Outlook for the Pelagic Fisheries

The absence of clear declining trends in local CPUE associated with local fishery expansion, combined with distinctly seasonal variations in CPUE (Shomura, 1959; Yoshida, 1974; Skillman and Kamer(4)), suggests that pelagic fish availability in Hawaii was most strongly affected by factors other than local fishing pressure. Anomalies in whatever factors control seasonal availability could also be the major source of interannual variation in CPUE. Research leading to an ability to forecast changes in pelagic fish availability could ameliorate fishermen’s concerns that local fishing pressure has decreased fish availability. Development of new methods to locate or predict productive fishing areas could increase the yield and efficiency of Hawaii’s pelagic fisheries. However, greatly increased fishing efficiency and yield might then have some negative impact on local fish availability.

Decreases in fish availability caused by local fishing pressure may have been obscured by biases such as increased fishing power, expansion into more productive fishing grounds, economic influences on fishing operations, and environmental influences on local, abundance and catchability. Further analysis of catch and effort data as well as an improved data collection system are needed to attempt to account for such biases. However, the parsimonious explanation of the available data is that locally exploited stocks have not yet been impacted by the expansion of Hawaii’s pelagic fisheries.

Long-term declines in the overall apparent abundance of many pelagic species occurred several decades ago (Figs. 4C, 5C, and 6C), before the latest (1970-91) expansion of Hawaii’s pelagic fisheries. Pacific-wide declines in CPUE do seem to affect Hawaii’s fisheries, and could reflect full exploitation or even overexploitation of the stocks. However, reduction of local fishing effort from current levels would not substantially affect stock-wide abundance because of the relatively small scale of Hawaii’s pelagic fisheries. An exception might be the nighttime longline fishery for broadbill swordfish, which has been operating for too short a time to evaluate. However, with annual landings of 4,400 t and continued growth, the Hawaii swordfish fishery may be expected to contribute significantly to total fishing mortality on the stock. Historically, maximum total Pacific yields of swordfish have been on the order of 20,000 t per year (Bartoo and Coan, 1989).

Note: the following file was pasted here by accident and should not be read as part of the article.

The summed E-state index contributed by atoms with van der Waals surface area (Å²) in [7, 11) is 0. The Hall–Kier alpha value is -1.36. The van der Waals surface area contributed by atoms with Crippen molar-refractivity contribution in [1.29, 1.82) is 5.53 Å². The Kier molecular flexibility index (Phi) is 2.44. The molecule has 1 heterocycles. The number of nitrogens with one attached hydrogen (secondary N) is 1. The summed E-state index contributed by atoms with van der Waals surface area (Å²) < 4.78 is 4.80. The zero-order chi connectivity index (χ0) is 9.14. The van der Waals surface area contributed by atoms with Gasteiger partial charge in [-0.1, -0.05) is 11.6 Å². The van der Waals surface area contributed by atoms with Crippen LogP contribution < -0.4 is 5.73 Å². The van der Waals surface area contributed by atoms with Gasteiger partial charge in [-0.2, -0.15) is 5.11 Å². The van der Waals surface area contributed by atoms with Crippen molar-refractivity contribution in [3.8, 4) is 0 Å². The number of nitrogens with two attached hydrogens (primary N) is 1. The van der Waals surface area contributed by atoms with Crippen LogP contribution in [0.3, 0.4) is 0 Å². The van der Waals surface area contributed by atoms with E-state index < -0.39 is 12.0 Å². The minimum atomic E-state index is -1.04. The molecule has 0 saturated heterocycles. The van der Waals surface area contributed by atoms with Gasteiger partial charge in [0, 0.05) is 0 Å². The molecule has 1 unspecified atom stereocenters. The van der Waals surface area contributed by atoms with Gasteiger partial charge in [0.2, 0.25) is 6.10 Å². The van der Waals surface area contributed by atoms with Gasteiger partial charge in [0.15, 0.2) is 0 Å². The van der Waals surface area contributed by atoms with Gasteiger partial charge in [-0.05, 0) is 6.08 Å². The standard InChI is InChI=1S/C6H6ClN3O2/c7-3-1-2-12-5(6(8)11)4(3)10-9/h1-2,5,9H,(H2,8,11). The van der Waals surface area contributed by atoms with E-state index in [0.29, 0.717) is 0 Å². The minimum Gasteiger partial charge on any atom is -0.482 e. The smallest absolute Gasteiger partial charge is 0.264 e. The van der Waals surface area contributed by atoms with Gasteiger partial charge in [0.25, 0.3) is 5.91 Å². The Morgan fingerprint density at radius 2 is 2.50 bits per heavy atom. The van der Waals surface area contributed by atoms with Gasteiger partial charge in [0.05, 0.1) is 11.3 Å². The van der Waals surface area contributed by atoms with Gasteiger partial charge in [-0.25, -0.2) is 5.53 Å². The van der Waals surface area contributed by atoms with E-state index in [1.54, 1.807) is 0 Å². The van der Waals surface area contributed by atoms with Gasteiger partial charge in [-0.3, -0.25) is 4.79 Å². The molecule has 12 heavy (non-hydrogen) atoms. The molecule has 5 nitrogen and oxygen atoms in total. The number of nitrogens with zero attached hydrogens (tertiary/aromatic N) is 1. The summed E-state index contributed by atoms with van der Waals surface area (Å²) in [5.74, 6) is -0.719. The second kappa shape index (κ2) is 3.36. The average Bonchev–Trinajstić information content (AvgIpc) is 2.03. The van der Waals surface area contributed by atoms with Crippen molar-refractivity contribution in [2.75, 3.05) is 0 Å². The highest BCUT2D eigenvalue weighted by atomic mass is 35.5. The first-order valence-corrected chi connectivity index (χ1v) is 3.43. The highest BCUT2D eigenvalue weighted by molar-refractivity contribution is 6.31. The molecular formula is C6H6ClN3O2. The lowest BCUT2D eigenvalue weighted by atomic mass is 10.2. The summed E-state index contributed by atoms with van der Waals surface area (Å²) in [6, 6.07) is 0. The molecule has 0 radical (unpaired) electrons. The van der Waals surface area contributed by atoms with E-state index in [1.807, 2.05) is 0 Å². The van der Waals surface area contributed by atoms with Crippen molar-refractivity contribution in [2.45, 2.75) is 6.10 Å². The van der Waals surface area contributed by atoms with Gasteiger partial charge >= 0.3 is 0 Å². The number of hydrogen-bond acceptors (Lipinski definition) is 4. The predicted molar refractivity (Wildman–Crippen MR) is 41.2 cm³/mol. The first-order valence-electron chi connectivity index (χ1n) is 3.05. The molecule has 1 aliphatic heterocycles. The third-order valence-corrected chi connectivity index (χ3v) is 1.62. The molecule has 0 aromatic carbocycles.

If fishery managers can prevent physical conflicts between the longline and small-vessel troll and handline fisheries in Hawaii (Pooley, 1990; Skillman et al., 1993), and if adequate markets continue to support the profitable operation of all fishery sectors, then Hawaii’s pelagic fisheries should continue to expand. No strong evidence suggests that the local availability of fish is a factor limiting further expansion. However, this optimistic assessment is based on statistics and analyses that may be inadequate; therefore, better fishery monitoring systems are needed.

Acknowledgments

We thank Reggie Kokubun of HDAR for producing the data summaries for Hawaii’s longline, troll, and handline fisheries for 1970-91. This paper is dedicated to Justin Rutka, long-time member of the WPRFMC’s Pelagic Fishery Management Plan Team, in response to his unswerving quest to examine local pelagic CPUE time series. (15) W. N. Ikehara. 1981. A survey of the ika-shibi fishery in the State of Hawaii, 1980. U.S. Dep. Commer., NOAA, Natl. Mar. Fish. Serv., Southwest Fish. Cent., Honolulu Lab., Southwest Fish. Cent. Admin. Rep. H-82-4C, 12 p. (16) J. A. Wetherall and M. Y. Y. Yong. 1983. An analysis of some factors affecting the abundance of blue marlin in Hawaiian waters. U.S. Dep. Commer., NOAA, Natl. Mar. Fish. Serv., Southwest Fish. Cent., Honolulu Lab., Southwest Fish. Cent. Admin. Rep. H-83-16, 33 p. (17) C. H. Boggs and D. R. Hawn. Changes in fishing power and estimates of fishing effort for the Hawaii longline fishery, 1948-91. NMFS Honolulu Laboratory, 2570 Dole St., Honolulu HI 96822-2396, unpubl. manuscr.

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Christopher H. Boggs and Russell Y. Ito are with the Honolulu Laboratory, Southwest Fisheries Science Center, National Marine Fisheries Service, NOAA, 2570 Dole Street, Honolulu, Hawaii 96822-2396. Mention of trade names or commercial forms does not imply endorsement by the National Marine Fisheries Service, NOAA.